How IBM honed its execution mechanisms to optimize sustainability

MIT Sloan Management Review

How IBM honed its execution mechanisms to optimize sustainability

To illuminate how the transformation occurs in a company and how a sustainable strategy can be formulated and executed, we studied the organizational models that we refer to as “sustainable” by comparing them with companies that we call “traditional.” We focused on two primary questions:

1. How does a sustainable company create the conditions that embed sustainability in the company’s strategy and operations?

2. What are the specific elements of sustainable companies’ cultures that differentiate them from those of traditional companies?

Our study found that some of the most pronounced differences between sustainable and traditional companies are the presence of mechanisms for execution and how they are used. Sustainable companies are far more likely to have enterprise-wide management systems for executing sustainable strategies (83 percent vs. 20 percent for traditional companies).

These systems consist of structured frameworks of practices and procedures that enable the organization to execute in a consistent and lasting manner. Since specific sustainability objectives often involve trade-offs, an enterprise-wide approach allows for a portfolio perspective to achieve the desired balance among actions and outcomes.

Among the enterprise-wide management systems companies use are processes that connect sustainability to corporate strategy, with direct ties to performance evaluation and compensation (66 percent vs. 10 percent for traditional companies). Sustainable companies also incorporate sustainability metrics into the capital budgeting process, develop solid valuation processes that take externalities into account, set clear targets for sustainability objectives and establish targeted programs linking the objectives to business results (90 percent vs. 10 percent for traditional companies).

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IBM, for example, embeds sustainability strategies and practices into its global environmental management systems, and recently it has begun requiring its suppliers to adopt these systems. Sustainable companies are far more likely than traditional ones to have established accountability processes that measure results and ensure that the objectives are met. Even so, finding appropriate metrics and tools for measurement continues to challenge sustainable and traditional companies alike.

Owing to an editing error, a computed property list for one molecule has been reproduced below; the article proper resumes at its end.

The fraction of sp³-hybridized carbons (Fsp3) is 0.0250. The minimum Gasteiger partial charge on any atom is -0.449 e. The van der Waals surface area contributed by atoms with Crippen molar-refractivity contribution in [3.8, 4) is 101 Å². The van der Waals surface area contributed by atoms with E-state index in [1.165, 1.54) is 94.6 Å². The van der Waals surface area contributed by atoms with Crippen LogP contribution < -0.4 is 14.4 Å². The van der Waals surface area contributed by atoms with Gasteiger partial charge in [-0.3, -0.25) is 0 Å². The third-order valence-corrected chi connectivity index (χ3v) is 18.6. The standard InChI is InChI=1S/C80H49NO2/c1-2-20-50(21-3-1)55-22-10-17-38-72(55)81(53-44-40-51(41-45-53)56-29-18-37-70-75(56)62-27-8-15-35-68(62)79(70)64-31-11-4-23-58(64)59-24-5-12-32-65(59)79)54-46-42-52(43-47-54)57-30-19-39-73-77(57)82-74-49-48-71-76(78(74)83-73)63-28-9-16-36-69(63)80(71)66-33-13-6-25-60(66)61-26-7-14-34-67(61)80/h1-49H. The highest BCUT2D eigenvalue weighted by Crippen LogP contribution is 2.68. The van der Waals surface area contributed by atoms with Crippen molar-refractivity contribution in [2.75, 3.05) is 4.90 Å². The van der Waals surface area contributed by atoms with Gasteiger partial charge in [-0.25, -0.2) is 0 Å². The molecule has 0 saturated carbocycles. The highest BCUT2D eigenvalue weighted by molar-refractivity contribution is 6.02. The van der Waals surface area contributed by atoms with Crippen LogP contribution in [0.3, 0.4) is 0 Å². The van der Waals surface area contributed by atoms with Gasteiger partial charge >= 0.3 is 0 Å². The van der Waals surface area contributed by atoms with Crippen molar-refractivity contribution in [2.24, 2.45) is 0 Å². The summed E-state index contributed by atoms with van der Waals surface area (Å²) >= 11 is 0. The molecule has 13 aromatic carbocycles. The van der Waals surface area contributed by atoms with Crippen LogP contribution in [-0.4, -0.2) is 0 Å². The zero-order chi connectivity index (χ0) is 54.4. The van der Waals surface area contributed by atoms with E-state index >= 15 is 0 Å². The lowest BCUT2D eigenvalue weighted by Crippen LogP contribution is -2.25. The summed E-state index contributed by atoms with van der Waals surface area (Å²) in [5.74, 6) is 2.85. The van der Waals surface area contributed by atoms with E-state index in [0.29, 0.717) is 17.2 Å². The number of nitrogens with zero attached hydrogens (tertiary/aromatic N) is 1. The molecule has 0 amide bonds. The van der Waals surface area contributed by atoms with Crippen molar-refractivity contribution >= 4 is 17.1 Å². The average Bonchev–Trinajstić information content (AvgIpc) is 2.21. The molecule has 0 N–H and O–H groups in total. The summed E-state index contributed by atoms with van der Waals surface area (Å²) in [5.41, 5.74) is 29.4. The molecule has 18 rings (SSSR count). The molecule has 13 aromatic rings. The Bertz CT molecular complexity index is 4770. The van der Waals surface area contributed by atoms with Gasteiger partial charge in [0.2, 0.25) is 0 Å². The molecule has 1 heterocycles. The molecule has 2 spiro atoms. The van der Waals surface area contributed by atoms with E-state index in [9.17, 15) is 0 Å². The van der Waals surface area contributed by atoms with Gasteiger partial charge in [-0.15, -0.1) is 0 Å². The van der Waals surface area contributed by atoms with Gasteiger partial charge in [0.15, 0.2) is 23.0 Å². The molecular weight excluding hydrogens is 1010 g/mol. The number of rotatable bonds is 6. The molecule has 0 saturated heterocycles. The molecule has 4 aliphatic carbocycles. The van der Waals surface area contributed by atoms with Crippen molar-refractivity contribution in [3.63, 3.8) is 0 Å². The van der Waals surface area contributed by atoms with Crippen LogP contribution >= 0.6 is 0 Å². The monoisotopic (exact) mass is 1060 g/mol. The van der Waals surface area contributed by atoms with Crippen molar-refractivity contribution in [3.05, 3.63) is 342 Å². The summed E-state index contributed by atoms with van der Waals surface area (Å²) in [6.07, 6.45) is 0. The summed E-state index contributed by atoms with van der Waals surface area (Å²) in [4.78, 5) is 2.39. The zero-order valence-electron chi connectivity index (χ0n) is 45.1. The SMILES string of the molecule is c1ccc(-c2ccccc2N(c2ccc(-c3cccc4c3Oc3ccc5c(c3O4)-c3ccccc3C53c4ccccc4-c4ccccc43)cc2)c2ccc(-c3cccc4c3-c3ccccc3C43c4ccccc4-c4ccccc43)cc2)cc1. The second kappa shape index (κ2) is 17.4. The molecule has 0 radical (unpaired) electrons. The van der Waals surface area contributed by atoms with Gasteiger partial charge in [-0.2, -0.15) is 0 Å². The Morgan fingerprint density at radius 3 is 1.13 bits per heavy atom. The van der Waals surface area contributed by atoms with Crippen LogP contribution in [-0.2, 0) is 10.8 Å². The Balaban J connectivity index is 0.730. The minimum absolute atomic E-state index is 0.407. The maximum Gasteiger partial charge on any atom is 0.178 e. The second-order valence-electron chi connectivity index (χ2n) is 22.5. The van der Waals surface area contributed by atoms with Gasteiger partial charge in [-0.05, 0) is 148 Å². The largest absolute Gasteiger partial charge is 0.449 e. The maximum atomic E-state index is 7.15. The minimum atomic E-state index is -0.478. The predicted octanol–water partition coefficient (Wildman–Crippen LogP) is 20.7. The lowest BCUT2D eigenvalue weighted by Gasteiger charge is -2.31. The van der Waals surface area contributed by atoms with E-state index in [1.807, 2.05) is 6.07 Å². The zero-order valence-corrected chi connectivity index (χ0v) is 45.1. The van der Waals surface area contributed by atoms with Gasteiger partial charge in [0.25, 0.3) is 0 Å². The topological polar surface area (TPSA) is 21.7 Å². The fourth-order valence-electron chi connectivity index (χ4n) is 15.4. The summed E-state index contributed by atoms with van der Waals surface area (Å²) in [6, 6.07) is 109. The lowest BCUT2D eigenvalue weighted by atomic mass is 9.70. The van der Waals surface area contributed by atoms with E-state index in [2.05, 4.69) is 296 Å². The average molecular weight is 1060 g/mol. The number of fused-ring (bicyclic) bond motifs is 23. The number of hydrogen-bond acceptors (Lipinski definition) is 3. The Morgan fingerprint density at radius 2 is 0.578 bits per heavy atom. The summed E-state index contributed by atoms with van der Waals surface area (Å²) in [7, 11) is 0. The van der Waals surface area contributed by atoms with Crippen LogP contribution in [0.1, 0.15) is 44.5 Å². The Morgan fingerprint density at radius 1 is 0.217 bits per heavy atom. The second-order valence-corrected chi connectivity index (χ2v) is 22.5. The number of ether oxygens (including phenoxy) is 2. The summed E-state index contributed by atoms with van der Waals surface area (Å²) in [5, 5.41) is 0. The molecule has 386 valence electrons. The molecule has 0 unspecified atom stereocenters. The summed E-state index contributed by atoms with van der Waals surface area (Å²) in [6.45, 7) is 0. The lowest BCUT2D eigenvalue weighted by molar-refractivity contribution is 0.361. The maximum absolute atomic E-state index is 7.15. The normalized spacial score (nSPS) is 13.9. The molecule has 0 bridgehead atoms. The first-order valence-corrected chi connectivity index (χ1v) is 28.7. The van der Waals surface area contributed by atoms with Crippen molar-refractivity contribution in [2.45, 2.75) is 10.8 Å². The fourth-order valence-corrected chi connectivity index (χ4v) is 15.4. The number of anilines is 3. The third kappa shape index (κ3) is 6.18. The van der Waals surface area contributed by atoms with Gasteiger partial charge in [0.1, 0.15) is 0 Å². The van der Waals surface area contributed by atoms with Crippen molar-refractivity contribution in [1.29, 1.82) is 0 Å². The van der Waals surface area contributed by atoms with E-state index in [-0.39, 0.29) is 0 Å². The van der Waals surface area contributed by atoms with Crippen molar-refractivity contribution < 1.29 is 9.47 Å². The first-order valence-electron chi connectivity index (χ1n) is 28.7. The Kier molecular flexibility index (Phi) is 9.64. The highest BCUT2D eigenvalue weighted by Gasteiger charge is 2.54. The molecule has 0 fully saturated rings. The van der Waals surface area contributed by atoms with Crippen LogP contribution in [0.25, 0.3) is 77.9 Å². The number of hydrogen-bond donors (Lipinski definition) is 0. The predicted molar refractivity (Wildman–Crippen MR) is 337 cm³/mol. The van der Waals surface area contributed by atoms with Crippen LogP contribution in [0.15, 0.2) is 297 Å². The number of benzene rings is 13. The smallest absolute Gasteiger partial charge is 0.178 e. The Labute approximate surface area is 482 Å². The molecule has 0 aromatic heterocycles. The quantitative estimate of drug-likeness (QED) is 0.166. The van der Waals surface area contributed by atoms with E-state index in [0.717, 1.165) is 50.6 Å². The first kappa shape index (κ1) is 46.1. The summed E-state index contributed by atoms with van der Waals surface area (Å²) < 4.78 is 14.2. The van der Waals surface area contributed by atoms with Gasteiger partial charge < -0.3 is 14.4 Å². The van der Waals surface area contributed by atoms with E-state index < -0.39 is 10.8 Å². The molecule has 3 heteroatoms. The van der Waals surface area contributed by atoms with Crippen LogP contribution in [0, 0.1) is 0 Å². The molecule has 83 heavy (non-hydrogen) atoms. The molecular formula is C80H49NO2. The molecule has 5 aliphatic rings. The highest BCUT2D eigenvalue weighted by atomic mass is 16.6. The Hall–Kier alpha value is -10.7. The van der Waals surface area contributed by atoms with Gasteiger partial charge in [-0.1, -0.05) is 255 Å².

Many of the current methods used to track the impacts of sustainability-related efforts are inadequate for measuring consistent, complete and precise data. For example, although some companies attempt to use standard tools such as Six Sigma and performance scorecards to assess the impact of initiatives connected to sustainable strategies, even these tools fall short in providing the robust valuation methodologies needed to clearly measure and link sustainable strategies to business results. Many traditional metrics do not measure the aspects of sustainability that are material to the specific company or measure sustainability across the entire value chain.

Since traditional measures are subject to a variety of caveats, Dow developed its own innovation metrics for its 2015 Sustainability Goals. The company developed a proprietary Sustainable Chemistry Index to comprehensively measure critical aspects of sustainability for its products and business units across the value chain; it also developed a specific set of criteria and metrics to measure its achievement of Breakthroughs to World Challenges.

Despite the challenges, the sustainable companies we looked at indicated that they are pressing forward and trying out new metrics. Rather than letting the metrics challenges stall their progress, sustainable companies are actively addressing the issues creatively.This piece is an excerpt adapted from the article “How to Become a Sustainable Company”  by Robert G. Eccles, Kathleen Miller Perkins and George Serafeim. It appeared in the Summer 2012 issue of MIT Sloan Management Review.  The complete article is available at

Copyright © Massachusetts Institute of Technology, 2012. All rights reserved.